Key didn’t mind sharing some of the less-detailed information about Auburn with media.

“They’re really fast, they shoot a lot of 3’s (49 percent of all of the Tigers’ field-goal attempts come from beyond the arc), and they thrive off turnovers,” Key said. “You’ve got to be ready to play because they’re very aggressive and you have to meet aggression with aggression. You can’t back down, you can’t get nervous. You have to put your big-boy pants on and get ready to go to work.”

Some people have compared Auburn to NC State or even that the Tigers like to run like Carolina, but Key quickly points out that Auburn’s bigs don’t run like Carolina’s bigs. But they do shoot NBA-range 3’s, and that’s always a concern because Virginia’s “Pack-Line” defense, which jams up the lane, is sometimes vulnerable to a hot-shooting team from the perimeter and beyond.

One thing that Key has stressed to his coaches and teammates is taking care of the basketball.

“It really starts with turnovers,” Key said. “The games we won against Auburn, we took care of the ball. The games we lost, we turned it over too many times. We need to get offensive rebounds and stay with our defensive principles.”

While Key has only started in six of Virginia’s 36 games, he has still played a valuable role for the Cavaliers. The former four-star prospect, who was a two-time Class AA Mr. Basketball in the state of Tennessee before finishing his career at Oak Hill, was ranked No. 33 in ESPN’s national top 100 rankings in 2016.

He is UVA’s leading rebounder on the season (5.2 per game, with BMP of 10.8). His season high was 10 rebounds against Duke and 20 points vs. Florida State, both slightly lower than his career-highs at ‘Bama of 26 points vs. Georgia, and 11 rebounds against Vanderbilt.

“Braxton plays a very important role for us,” Bennett said. “Jack (Salt), Jay (Huff), and Braxton, it’s kind of been sometimes they’re out there for a while, sometimes they’re not. You need that depth. Braxton stepped up at major times to give us a difference in games.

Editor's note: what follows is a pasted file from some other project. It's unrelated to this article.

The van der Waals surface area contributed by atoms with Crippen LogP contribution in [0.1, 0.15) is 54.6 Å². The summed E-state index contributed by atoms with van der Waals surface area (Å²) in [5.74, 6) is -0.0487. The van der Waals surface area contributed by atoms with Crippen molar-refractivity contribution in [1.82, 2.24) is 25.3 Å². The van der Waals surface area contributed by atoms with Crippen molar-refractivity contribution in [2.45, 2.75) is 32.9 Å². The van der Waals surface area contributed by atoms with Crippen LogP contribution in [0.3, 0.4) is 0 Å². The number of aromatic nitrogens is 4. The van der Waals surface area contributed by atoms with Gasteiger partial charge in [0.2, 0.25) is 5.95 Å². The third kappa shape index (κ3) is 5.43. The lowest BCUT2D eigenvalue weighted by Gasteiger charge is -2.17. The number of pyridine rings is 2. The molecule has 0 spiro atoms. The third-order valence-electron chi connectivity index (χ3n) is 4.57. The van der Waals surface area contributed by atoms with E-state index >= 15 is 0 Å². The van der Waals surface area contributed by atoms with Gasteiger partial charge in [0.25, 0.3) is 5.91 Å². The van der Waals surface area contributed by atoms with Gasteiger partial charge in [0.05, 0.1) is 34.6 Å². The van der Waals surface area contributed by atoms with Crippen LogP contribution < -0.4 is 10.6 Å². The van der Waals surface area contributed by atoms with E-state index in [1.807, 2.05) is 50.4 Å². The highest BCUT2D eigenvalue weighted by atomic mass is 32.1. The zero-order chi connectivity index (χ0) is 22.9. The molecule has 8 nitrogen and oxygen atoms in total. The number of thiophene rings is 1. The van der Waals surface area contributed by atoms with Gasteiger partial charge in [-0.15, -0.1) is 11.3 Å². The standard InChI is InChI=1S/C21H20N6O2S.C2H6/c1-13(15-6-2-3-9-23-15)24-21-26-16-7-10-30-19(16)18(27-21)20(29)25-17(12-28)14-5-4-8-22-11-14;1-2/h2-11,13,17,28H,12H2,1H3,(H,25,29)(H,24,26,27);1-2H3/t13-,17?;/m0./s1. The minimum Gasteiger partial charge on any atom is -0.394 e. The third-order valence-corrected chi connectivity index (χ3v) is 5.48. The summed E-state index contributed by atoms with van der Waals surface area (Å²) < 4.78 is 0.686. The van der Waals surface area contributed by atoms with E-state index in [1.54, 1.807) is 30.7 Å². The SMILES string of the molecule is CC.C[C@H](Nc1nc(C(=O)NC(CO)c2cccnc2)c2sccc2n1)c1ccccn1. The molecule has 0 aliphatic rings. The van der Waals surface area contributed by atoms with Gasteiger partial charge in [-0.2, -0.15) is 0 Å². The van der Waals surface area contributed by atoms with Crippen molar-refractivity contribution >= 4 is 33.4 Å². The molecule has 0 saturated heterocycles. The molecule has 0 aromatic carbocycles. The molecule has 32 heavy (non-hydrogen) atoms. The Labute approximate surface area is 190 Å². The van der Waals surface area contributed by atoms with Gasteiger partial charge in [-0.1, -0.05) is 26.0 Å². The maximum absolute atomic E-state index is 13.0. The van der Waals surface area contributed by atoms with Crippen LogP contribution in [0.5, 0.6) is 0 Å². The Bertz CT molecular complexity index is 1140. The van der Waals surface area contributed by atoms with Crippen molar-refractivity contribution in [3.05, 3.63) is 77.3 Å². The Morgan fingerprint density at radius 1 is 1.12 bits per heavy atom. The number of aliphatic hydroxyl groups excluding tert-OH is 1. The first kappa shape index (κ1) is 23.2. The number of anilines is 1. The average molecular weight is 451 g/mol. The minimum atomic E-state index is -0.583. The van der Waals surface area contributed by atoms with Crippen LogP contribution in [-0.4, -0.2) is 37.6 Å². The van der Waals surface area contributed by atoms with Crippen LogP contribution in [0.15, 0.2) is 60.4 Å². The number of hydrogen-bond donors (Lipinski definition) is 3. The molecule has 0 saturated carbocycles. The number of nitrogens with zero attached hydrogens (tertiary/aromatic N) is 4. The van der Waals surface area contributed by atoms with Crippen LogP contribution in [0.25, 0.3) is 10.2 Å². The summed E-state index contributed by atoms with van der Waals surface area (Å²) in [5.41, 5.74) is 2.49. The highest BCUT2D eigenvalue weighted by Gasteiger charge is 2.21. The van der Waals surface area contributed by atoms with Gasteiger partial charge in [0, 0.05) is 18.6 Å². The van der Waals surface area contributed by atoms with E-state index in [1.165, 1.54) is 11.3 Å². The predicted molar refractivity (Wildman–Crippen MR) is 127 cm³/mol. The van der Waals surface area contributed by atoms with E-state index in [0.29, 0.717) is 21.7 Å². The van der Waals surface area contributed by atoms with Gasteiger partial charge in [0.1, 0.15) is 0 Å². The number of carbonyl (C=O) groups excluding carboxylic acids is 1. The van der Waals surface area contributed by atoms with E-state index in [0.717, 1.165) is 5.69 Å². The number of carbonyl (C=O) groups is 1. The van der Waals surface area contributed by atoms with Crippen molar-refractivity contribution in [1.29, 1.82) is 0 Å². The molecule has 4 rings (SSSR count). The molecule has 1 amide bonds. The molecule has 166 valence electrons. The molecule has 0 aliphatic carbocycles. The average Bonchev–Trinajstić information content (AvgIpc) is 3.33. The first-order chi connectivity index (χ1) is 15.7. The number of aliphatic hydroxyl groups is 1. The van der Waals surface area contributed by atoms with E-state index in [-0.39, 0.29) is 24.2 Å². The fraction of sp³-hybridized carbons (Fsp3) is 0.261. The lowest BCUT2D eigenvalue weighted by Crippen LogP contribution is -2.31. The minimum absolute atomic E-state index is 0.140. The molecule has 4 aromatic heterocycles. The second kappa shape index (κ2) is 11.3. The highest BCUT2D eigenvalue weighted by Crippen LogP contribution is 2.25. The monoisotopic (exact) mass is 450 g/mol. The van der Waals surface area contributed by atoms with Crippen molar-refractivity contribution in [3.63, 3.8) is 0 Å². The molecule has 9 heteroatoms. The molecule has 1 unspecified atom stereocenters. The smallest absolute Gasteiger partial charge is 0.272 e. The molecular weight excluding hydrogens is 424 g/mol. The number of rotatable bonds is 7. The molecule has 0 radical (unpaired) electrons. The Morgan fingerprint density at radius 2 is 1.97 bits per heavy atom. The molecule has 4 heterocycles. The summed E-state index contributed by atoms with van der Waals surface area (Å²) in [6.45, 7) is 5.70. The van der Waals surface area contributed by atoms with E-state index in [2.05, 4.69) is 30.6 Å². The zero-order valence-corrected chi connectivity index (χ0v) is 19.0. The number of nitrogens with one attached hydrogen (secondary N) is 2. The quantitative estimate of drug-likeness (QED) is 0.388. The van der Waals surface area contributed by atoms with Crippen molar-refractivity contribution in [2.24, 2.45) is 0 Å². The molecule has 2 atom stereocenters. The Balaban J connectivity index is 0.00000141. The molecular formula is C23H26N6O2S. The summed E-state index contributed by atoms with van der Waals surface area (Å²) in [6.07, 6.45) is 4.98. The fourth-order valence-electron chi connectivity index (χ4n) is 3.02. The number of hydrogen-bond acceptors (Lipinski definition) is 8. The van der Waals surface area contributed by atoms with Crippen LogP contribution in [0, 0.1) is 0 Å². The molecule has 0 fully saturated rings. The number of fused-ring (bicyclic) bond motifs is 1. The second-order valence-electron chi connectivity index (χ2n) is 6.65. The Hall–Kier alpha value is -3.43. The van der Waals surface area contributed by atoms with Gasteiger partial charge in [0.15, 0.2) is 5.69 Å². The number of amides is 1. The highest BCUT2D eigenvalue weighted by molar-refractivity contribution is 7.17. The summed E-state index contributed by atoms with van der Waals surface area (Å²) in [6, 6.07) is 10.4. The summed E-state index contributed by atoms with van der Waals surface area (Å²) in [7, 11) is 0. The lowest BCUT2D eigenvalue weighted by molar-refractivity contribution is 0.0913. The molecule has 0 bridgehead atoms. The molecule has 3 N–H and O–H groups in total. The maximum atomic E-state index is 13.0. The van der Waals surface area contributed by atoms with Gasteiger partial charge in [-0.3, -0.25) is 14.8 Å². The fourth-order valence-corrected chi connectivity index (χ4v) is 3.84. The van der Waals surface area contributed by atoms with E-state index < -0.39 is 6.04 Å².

“His understanding of his role, and as challenging as that is sometimes when it’s limited, and then there’s more, that’s hard as a player,” Bennett continued. “But he’s been a great addition, and I’m glad he’s not redshirting this year and that we have him.”

It took Virginia a long time, all the way until May, to learn whether or not the NCAA would allow Key to become eligible this season for the Cavaliers, rather than sit out a year after transferring. That was the big question of the offseason, would Key be suiting up for UVA this season or have to wait a year.

No wonder Bennett was glad to get a favorable ruling.

Key said he still loves his former Alabama teammates and coaches, but just wanted to play for a championship team and Virginia seemed like the right place. He was comfortable with the coaches and players at UVA, particularly Kyle Guy, who hoped that Key would finally end up a Cavalier after having attempted to persuade Key to come to Virginia from Oak Hill as a high school senior.

“Coming from Alabama to Virginia has been a whirlwind for me,” Key said. “It has been fun. You look up and you lost in the second round last year (at ‘Bama), and now you’re playing for a Final Four, possibly a championship. It’s humbling and I’m blessed to be here.”

This time, Key is wearing the orange and blue — the proper orange and blue — and there’s still a little bit of him that wants the Tigers to see red on Saturday night. Red as in crimson.